The Jeremiahs combine traditional and contemporary sounds to create their own brand of Urban Folk music. Since 2013, the quartet has trailblazed across Ireland and Europe, playing some of the top venues and festivals. Joe Gibney (vocals, whistle) offers a diverse repertoire of songs, from rousing sea shanties to emotional traditional songs of hardship, love, and loss; James Ryan (guitar, bouzouki) draws on a wide a range of influences from different genres and traditions, evident is his unique percussive backing style; Jean Christophe Morel (fiddle, mandola) brings an exotic style of fiddling to the band’s sound.
Heather Pierson is an award-winning pianist, multi -genre singer/songwriter, multi-instrumentalist, arranger, bandleader, and performer. From New Orleans-style jazz and blues to rousing Americana and poignant folk narratives, Heather’s live performances, both solo and with her Acoustic Trio (Davy Sturtevant on strings and cornet and Shawn Nadeau on bass) move seamlessly and effortlessly from one style to the next, and a growing catalog of wildly divergent CD releases reflects her boundless creativity.
Seaglass is an exhilarating dance and concert band that combines the diverse talents of three seasoned and dynamic musicians. Their repertoire ranges from classic New England contra dance tunes to French balfolk and English country dance music, with roots-rock grooves and captivating improvisations interwoven. Their concert repertoire includes vocals that range from swing to cowboy songs. Rachel Bell plays accordion; Andrew VanNorstrand plays guitar; Eileen Nicholson plays fiddle.
Susan Kevra burst onto the contra dance scene in the early 1990s in New England and honed her craft at her monthly dance series in Greenfield, MA for ten years. She now makes her home in Nashville, Tennessee, where she calls and organizes English, contra and square dances. Susan is noted for her warmth, clear teaching and lovely voice. Dancers on both sides of the Atlantic appreciate her diverse repertoire of singing squares, Western patter calls, contras and English Country dances.
The Vododeeyos are Joel Eckhaus and Tim Findlen. Maine’s “Ukulele Eck” has been “out there” for four decades or so, with his ukuleles, mandolins, tenor guitars, banjos, and musical saws in string bands, swing bands, vaudeville shows, and weird gigs of all sorts. Tim Findlen is the former leader of Over A Cardboard Sea, Portland’s premier ukulele novelty act. When not performing, they are likely to be found covered in sawdust, building and repairing the tools of their trade, especially ukes, at Joel’s Earnest Uncommon Musical Instruments.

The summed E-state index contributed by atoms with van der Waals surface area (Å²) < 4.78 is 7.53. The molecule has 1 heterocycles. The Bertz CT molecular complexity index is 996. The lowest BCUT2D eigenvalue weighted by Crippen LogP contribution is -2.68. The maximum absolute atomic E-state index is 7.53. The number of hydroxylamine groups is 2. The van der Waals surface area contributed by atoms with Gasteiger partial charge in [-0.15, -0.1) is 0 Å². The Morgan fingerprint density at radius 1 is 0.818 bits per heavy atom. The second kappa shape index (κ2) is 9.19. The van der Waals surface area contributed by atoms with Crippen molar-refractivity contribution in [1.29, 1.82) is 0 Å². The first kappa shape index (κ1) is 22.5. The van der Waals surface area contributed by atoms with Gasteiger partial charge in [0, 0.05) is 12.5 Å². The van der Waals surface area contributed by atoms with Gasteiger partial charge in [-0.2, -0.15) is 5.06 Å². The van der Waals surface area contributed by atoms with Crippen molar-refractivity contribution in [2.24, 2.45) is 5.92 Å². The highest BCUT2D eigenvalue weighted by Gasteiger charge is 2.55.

Old-time string band The Down Hill Strugglers extend the legacy of the New Lost City Ramblers by bringing archaic sounds into the present. Unlike Sisyphus, these guys are desperately struggling to keep a huge boulder from rolling down a hill. Walker Shepard on fiddle, banjo, guitar, harmonica, voice; Jackson Lynch on fiddle, banjo, guitar, voice; Eli Smith on banjo, guitar, mandolin, harmonica, Jews harp, pump organ, voice. John Cohen often joins them, on banjo, guitar, mandolin, voice, brain.
The Press Gang perform the instrumental dance music of Ireland. These musicians have become popular for their skillful playing and their deep understanding of the music–and for their humorous stage presence. As American performers in the Irish tradition, the band brings a unique perspective to the music, interspersing their repertoire of Irish melodies with related tunes from Quebec, Scotland, and Appalachia, along with some New England waltzes. Christian “Junior” Stevens plays accordion; Alden Robinson plays fiddle; Owen Marshall plays guitar.
The Short Sisters—Fay Baird, Kate Seeger, and Kim Wallach—are neither sisters nor particularly short, but they share a delight in harmony. Their repertoire includes intricate rounds, songs from American, African-American and British traditions and material from contemporary songwriters. Their songs tell stories and paint pictures, conveying strong visual images through music. They favor a capella arrangements, but they also accompany themselves with guitar, autoharp and banjo.
Pascal Gemme and Yann Falquet started their musical journey 20 years ago, busking on the streets of Montréal. They have since played over a thousand shows in twenty countries with the Quebecois trio Genticorum, and they now return as a duo to present an intimate show based on the close musical bond forged by years of touring together. Pascal’s fiddling, Yann’s guitar accompaniment, and the duo’s vast repertoire of traditional songs and tunes are all presented with elegance and effortless musicianship.